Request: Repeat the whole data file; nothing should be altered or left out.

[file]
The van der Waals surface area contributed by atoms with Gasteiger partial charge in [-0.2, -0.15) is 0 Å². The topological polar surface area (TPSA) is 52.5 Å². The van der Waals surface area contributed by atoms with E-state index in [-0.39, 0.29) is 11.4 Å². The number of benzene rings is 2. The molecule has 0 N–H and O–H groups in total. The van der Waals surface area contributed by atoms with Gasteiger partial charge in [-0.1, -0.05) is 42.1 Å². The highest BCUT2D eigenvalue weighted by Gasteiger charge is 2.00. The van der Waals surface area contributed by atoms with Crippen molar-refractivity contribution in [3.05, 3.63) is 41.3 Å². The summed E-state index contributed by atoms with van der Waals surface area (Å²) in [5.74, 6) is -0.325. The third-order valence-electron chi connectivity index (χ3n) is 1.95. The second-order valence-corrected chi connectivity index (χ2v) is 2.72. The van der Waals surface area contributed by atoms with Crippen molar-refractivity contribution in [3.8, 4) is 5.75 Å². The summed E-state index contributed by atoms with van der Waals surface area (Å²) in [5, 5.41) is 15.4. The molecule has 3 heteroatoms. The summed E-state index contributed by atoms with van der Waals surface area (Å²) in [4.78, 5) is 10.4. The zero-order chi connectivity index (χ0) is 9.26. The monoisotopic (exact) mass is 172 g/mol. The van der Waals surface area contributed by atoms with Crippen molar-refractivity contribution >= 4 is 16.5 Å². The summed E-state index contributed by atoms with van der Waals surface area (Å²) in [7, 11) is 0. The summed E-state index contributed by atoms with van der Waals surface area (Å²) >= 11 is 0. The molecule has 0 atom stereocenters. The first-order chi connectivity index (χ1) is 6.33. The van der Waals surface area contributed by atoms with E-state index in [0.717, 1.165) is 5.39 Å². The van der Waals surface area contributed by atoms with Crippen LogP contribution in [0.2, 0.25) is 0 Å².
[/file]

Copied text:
The van der Waals surface area contributed by atoms with Gasteiger partial charge in [-0.2, -0.15) is 0 Å². The topological polar surface area (TPSA) is 52.5 Å². The van der Waals surface area contributed by atoms with E-state index in [-0.39, 0.29) is 11.4 Å². The number of benzene rings is 2. The molecule has 0 N–H and O–H groups in total. The van der Waals surface area contributed by atoms with Gasteiger partial charge in [-0.1, -0.05) is 42.1 Å². The highest BCUT2D eigenvalue weighted by Gasteiger charge is 2.00. The van der Waals surface area contributed by atoms with Crippen molar-refractivity contribution in [3.05, 3.63) is 41.3 Å². The summed E-state index contributed by atoms with van der Waals surface area (Å²) in [5.74, 6) is -0.325. The third-order valence-electron chi connectivity index (χ3n) is 1.95. The second-order valence-corrected chi connectivity index (χ2v) is 2.72. The van der Waals surface area contributed by atoms with Crippen molar-refractivity contribution in [3.8, 4) is 5.75 Å². The summed E-state index contributed by atoms with van der Waals surface area (Å²) in [5, 5.41) is 15.4. The molecule has 3 heteroatoms. The summed E-state index contributed by atoms with van der Waals surface area (Å²) in [4.78, 5) is 10.4. The zero-order chi connectivity index (χ0) is 9.26. The monoisotopic (exact) mass is 172 g/mol. The van der Waals surface area contributed by atoms with Crippen molar-refractivity contribution >= 4 is 16.5 Å². The summed E-state index contributed by atoms with van der Waals surface area (Å²) in [7, 11) is 0. The summed E-state index contributed by atoms with van der Waals surface area (Å²) >= 11 is 0. The molecule has 0 atom stereocenters. The first-order chi connectivity index (χ1) is 6.33. The van der Waals surface area contributed by atoms with E-state index in [0.717, 1.165) is 5.39 Å². The van der Waals surface area contributed by atoms with Crippen LogP contribution in [0.2, 0.25) is 0 Å².